Tras la muerte de sus padres en un accidente automovilístico, el joven Andrés Segovia y sus hermanos se ven obligados a mudarse a México con el resto de la familia. Esta decisión, a pesar de haber sido tomada con la mejor de las intenciones, es un error que trastornará para siempre la vida de Andrés. Después de varios años de vivir en México luchando contra el estigma de ser un hispano nacido en Estados Unidos y sintiéndose siempre fuera de lugar, Andrés decide regresar a los Estados Unidos. Las autoridades lo detienen un día y lo ponen bajo la tutela de una terapeuta llamada Grace Delgado, una viuda que vive en El Paso. Su relación se convierte pronto en una gran amistad, y justo cuando comienzan a florecer y a disfrutar de su vida juntos, se descubren secretos inconcebibles acerca de la muerte de los padres de Andrés . . . secretos que bien pueden destruir la posibilidad que tienen de ser felices.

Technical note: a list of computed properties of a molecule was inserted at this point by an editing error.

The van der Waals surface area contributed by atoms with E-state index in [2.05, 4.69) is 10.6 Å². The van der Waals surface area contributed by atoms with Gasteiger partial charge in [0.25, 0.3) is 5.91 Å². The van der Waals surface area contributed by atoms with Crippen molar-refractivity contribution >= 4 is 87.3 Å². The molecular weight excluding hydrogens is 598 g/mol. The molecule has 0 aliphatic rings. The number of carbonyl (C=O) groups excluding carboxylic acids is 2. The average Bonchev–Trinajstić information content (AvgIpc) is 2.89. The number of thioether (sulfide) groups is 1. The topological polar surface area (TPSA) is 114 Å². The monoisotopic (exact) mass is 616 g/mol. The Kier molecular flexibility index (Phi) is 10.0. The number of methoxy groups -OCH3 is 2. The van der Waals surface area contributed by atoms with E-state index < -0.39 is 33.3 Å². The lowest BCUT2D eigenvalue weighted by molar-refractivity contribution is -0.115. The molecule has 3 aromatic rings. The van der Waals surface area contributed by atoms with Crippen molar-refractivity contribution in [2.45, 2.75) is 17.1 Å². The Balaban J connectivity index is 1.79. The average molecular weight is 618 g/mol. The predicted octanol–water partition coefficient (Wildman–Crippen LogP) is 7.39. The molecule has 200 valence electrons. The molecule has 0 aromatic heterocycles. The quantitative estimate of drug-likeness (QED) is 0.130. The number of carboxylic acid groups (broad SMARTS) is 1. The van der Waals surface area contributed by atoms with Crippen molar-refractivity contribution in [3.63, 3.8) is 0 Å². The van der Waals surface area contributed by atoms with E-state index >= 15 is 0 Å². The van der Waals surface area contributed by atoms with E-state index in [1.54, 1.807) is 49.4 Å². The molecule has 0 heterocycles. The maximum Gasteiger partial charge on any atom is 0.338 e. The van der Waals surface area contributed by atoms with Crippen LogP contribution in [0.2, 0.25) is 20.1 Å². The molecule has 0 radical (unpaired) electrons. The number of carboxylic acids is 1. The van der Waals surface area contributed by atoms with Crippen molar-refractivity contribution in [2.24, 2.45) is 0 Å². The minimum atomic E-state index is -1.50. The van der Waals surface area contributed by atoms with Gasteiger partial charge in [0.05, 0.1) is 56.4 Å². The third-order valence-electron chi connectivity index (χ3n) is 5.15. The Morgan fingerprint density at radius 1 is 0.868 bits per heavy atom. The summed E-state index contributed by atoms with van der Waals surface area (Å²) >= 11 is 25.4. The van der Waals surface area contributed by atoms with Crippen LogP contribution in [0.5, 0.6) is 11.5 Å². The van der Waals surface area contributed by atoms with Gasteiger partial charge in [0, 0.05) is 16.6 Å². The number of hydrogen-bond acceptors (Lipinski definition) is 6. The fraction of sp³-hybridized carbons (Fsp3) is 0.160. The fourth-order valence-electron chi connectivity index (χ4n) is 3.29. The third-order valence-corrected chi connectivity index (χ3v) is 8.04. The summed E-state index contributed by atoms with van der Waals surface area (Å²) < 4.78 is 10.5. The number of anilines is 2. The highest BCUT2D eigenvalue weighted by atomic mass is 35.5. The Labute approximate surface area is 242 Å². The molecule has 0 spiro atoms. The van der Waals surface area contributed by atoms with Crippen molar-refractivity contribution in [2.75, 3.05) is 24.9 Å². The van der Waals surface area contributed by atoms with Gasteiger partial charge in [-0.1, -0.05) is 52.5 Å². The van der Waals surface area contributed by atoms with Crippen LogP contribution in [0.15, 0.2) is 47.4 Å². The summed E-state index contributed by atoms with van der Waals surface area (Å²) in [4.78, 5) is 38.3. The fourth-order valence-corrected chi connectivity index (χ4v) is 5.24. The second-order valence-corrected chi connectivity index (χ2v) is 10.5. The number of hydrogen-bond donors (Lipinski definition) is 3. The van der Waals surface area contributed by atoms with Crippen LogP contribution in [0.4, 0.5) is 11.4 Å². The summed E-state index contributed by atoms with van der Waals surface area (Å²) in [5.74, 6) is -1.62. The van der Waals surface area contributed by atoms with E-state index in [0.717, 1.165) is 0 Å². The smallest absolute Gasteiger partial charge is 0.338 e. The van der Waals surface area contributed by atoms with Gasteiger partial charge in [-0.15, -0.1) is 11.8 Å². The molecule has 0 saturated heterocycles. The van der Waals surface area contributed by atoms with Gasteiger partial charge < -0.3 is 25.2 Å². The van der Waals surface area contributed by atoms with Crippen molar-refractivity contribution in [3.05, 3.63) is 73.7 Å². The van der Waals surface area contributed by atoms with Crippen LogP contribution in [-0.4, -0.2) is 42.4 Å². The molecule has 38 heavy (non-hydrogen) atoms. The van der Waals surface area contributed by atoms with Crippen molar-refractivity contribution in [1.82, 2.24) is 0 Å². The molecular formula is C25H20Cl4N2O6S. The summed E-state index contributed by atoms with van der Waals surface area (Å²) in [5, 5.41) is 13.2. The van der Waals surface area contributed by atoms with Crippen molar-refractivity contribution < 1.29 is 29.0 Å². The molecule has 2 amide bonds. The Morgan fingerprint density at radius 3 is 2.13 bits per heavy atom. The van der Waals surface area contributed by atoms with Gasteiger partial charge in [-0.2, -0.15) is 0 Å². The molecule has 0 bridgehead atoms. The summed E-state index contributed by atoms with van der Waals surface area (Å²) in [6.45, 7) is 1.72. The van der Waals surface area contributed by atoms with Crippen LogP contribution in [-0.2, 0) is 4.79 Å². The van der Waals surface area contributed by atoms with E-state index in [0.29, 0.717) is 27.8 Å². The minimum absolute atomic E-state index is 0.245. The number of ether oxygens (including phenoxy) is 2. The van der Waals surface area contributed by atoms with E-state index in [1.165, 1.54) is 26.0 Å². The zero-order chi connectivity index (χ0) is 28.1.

"I mean, it's not as if I want a father. I have a father. It's just that I don't know who he is or where he is. But I have one." Ramiro Lopez and Jake Upthegrove don't appear to have much in common. Ram lives in the Mexican-American working-class barrio of El Paso called "Dizzy Land." His brother is sinking into a world of drugs, wreaking havoc in their household. Jake is a rich West Side white boy who has developed a problem managing his anger. An only child, he is a misfit in his mother's shallow and materialistic world. But Ram and Jake do have one thing in common: They are lost boys who have never met their fathers. This sad fact has left both of them undeniably scarred and obsessed with the men who abandoned them. As Jake and Ram overcome their suspicions of each other, they begin to move away from their loner existences and realize that they are capable of reaching out beyond their wounds and the neighborhoods that they grew up in. Their friendship becomes a healing in a world of hurt. San Antonio Express-News wrote, "Benjamin Alire Sáenz exquisitely captures the mood and voice of a community, a culture, and a generation"; that is proven again in this beautifully crafted novel.